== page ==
In Malaysia, the AG is also the public prosecutor. He conducts prosecutions in court and decides if a person alleged to have committed a crime ought to be prosecuted.

The AG is the guardian of public interest, and is expected to uphold the rule of law.

As a legal adviser to the government, the AG must not be involved with issues of government policy. His role is merely to advise the government on the legal aspects of the policies or proposed policies. He should refrain from engaging in political debates and must be neutral in relation to party politics.

In his role as the public prosecutor, the AG is bound by the principle that any decision to prosecute should be made by him alone, independent of political considerations.

Regarding the role of the AG, legal developments have taken place in several Commonwealth countries. In England and Wales, Canada, Australia and New Zealand, the position is that, by statute or by convention, the AG ceases to exercise the powers of prosecution. Such powers are now vested in the director of public prosecutions, who exercises these powers independently of the AG.

Malaysia should be moving in a similar direction so that there will be greater confidence in the criminal justice system. It will remove suspicion or perception of political interference with regard to the AG’s prosecutorial function. It is also good for the office of the AG for he can concentrate on his other functions as a legal adviser and counsel to the government, without being burdened with matters pertaining to prosecution; or having to deal with public suspicion or allegation of political biasness in criminal matters.

In order to create the office of the deputy public prosecutor (DPP), the government has to amend the Federal Constitution to redefine the functions of the AG, and to establish the separate office of the DPP. For this amendment to be passed, the government must have the support of two-thirds majority in parliament.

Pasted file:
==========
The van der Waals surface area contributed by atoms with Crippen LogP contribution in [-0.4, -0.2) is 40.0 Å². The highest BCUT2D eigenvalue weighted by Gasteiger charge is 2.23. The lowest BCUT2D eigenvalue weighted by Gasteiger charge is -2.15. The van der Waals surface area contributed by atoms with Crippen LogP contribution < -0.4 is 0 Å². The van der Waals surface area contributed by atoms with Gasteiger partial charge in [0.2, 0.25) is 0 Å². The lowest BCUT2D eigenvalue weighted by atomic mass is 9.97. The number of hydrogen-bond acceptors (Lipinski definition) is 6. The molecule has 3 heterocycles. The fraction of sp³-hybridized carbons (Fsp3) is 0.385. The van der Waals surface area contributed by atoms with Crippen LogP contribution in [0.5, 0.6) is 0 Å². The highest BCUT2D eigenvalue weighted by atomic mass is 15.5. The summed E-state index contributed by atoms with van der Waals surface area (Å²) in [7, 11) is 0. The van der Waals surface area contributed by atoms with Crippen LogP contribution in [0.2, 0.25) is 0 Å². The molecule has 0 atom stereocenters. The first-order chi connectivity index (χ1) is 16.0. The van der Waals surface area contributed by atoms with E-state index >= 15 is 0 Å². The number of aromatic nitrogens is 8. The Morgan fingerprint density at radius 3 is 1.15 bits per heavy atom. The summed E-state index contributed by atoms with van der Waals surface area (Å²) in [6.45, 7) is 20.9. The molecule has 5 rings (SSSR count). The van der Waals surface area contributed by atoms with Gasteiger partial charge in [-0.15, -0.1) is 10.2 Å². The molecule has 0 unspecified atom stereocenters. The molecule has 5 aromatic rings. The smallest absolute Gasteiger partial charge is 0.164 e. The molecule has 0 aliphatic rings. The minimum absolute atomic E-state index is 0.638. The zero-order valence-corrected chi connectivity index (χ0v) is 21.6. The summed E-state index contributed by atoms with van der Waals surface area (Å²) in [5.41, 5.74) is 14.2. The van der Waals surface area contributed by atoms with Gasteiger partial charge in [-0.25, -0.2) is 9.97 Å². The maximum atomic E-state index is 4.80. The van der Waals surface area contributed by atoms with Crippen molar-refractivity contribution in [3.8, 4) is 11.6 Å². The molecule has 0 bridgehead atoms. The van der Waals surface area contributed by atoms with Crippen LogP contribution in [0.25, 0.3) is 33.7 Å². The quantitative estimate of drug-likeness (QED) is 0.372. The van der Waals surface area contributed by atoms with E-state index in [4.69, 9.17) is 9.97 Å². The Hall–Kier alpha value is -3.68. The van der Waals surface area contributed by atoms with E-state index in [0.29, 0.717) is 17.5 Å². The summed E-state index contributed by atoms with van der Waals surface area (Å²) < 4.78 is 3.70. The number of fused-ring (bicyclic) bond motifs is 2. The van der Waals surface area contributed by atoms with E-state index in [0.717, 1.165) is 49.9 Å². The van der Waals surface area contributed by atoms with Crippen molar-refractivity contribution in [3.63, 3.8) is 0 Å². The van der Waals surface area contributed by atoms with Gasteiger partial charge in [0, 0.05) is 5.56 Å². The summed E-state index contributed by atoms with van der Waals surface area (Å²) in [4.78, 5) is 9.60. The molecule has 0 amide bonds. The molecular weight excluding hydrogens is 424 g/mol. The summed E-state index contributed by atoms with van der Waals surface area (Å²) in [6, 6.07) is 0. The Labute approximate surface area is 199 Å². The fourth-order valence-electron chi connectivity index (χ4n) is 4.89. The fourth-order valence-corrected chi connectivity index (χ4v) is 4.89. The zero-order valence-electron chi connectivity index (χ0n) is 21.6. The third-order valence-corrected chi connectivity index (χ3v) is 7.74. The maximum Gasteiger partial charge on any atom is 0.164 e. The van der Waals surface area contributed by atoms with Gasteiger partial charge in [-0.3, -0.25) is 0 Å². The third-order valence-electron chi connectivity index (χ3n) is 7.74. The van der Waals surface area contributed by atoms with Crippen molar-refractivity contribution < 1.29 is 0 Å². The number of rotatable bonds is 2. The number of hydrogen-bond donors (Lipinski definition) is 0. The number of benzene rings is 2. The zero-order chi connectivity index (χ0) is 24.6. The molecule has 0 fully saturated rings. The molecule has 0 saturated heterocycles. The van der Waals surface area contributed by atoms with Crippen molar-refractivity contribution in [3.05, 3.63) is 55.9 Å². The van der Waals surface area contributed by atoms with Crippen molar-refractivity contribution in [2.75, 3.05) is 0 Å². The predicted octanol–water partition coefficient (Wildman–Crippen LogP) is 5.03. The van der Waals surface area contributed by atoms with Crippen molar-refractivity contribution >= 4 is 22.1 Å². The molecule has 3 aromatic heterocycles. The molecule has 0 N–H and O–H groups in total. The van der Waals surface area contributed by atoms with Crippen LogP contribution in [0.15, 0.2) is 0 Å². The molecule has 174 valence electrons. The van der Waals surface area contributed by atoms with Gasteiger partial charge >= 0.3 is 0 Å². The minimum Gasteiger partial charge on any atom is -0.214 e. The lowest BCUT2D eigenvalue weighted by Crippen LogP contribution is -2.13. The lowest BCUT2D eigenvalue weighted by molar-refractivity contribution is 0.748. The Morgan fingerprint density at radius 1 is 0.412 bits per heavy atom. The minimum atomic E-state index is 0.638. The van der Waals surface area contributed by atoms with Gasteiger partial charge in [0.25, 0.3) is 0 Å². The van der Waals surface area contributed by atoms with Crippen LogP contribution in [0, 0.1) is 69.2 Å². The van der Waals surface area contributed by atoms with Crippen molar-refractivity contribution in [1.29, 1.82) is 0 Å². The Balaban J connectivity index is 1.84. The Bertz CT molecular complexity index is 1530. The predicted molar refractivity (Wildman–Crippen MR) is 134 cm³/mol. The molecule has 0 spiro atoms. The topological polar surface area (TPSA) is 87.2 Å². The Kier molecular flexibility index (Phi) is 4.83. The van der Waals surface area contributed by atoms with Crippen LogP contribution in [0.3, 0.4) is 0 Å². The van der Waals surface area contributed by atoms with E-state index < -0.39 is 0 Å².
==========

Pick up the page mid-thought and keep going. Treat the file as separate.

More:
When I interviewed you while I was still with Malaysiakini, you mentioned that Datuk Seri Najib Razak had once halted your elevation to the Federal Court, and now that he is serving a jail sentence and still facing multiple charges, how do you feel about it?

Regarding the episode when Najib blocked my elevation to the Federal Court, despite my nomination by the JAC, I have put all that behind me. I will treat his conviction and jail sentence of 12 years over the SRC case as a separate issue. The courts right up to the Federal Court have affirmed his conviction and sentence. He had been accorded a fair trial. Everyone is equal before the law and the rule of law must prevail. He committed the grave crimes and must face the legal and judicial consequences. Let this case be a lesson to all who yield great powers.


How do you foresee our judiciary? Will it return to the glory days of the pre-Tun Salleh Abas era?

I am optimistic that with strong public awareness of the importance of an independent judiciary and fundamental liberties, and the very recent change in the political landscape of our nation, things will change for the better for the judiciary.

I am confident that the new leadership in the judiciary, with the Right Honourable Chief Justice Tun Tengku Maimun Tuan Mat at the helm, will restore public confidence in the administration of justice in this country; and that the judiciary will function in a better environment than before.

Indeed, there are already a number of seminal pronouncements by the federal court such as the doctrine of basic structure, the doctrine of the separation of powers, upholding fundamental liberties, the unconstitutionality of ouster clauses, judicial independence and the judiciary’s power of judicial review. All these judgements bring about a much-needed breath of fresh air. They must be applauded and celebrated.

These developments are significant as they bring life and meaning to the citizens’ expectation of justice, and are in accord with the rule of law and the spirit of the Federal Constitution. They are manifestations of judicial activism by enlightened and courageous judges. I heartily commend the Chief Justice and the Federal Court judges in these cases for upholding justice and the Federal Constitution. I earnestly hope that these developments will inspire all judges and lawyers to uphold our Federal Constitution without fear or favour.